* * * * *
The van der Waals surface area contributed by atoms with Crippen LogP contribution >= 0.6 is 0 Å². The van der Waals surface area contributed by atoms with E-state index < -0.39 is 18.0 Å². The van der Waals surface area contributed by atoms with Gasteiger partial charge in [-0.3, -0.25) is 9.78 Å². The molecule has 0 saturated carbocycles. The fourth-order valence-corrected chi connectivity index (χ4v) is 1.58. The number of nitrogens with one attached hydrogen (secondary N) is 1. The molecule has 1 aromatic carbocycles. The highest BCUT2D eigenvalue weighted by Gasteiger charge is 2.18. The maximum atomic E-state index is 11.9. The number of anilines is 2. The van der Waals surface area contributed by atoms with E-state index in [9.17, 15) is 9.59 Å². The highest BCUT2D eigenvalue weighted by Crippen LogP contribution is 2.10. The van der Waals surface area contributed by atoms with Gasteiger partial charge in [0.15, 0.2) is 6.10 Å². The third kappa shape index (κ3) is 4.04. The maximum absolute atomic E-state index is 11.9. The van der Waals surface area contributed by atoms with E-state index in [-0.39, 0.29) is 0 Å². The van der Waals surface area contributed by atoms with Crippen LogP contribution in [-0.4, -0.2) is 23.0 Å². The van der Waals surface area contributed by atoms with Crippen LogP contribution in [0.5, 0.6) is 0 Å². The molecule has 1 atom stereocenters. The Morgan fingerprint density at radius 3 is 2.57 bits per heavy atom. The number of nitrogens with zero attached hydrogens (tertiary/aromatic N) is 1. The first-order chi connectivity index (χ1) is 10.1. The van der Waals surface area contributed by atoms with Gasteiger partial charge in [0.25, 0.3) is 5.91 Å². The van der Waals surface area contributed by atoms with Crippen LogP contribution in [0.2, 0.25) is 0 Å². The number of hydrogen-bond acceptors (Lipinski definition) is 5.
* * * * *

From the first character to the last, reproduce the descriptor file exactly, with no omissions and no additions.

The van der Waals surface area contributed by atoms with Crippen LogP contribution >= 0.6 is 0 Å². The van der Waals surface area contributed by atoms with E-state index < -0.39 is 18.0 Å². The van der Waals surface area contributed by atoms with Gasteiger partial charge in [-0.3, -0.25) is 9.78 Å². The molecule has 0 saturated carbocycles. The fourth-order valence-corrected chi connectivity index (χ4v) is 1.58. The number of nitrogens with one attached hydrogen (secondary N) is 1. The molecule has 1 aromatic carbocycles. The highest BCUT2D eigenvalue weighted by Gasteiger charge is 2.18. The maximum atomic E-state index is 11.9. The number of anilines is 2. The van der Waals surface area contributed by atoms with E-state index in [9.17, 15) is 9.59 Å². The highest BCUT2D eigenvalue weighted by Crippen LogP contribution is 2.10. The van der Waals surface area contributed by atoms with Gasteiger partial charge in [0.15, 0.2) is 6.10 Å². The third kappa shape index (κ3) is 4.04. The maximum absolute atomic E-state index is 11.9. The van der Waals surface area contributed by atoms with E-state index in [-0.39, 0.29) is 0 Å². The van der Waals surface area contributed by atoms with Crippen LogP contribution in [-0.4, -0.2) is 23.0 Å². The van der Waals surface area contributed by atoms with Crippen LogP contribution in [0.5, 0.6) is 0 Å². The molecule has 1 atom stereocenters. The Morgan fingerprint density at radius 3 is 2.57 bits per heavy atom. The number of nitrogens with zero attached hydrogens (tertiary/aromatic N) is 1. The first-order chi connectivity index (χ1) is 10.1. The van der Waals surface area contributed by atoms with Gasteiger partial charge in [0.25, 0.3) is 5.91 Å². The van der Waals surface area contributed by atoms with Crippen LogP contribution in [0.2, 0.25) is 0 Å². The number of hydrogen-bond acceptors (Lipinski definition) is 5.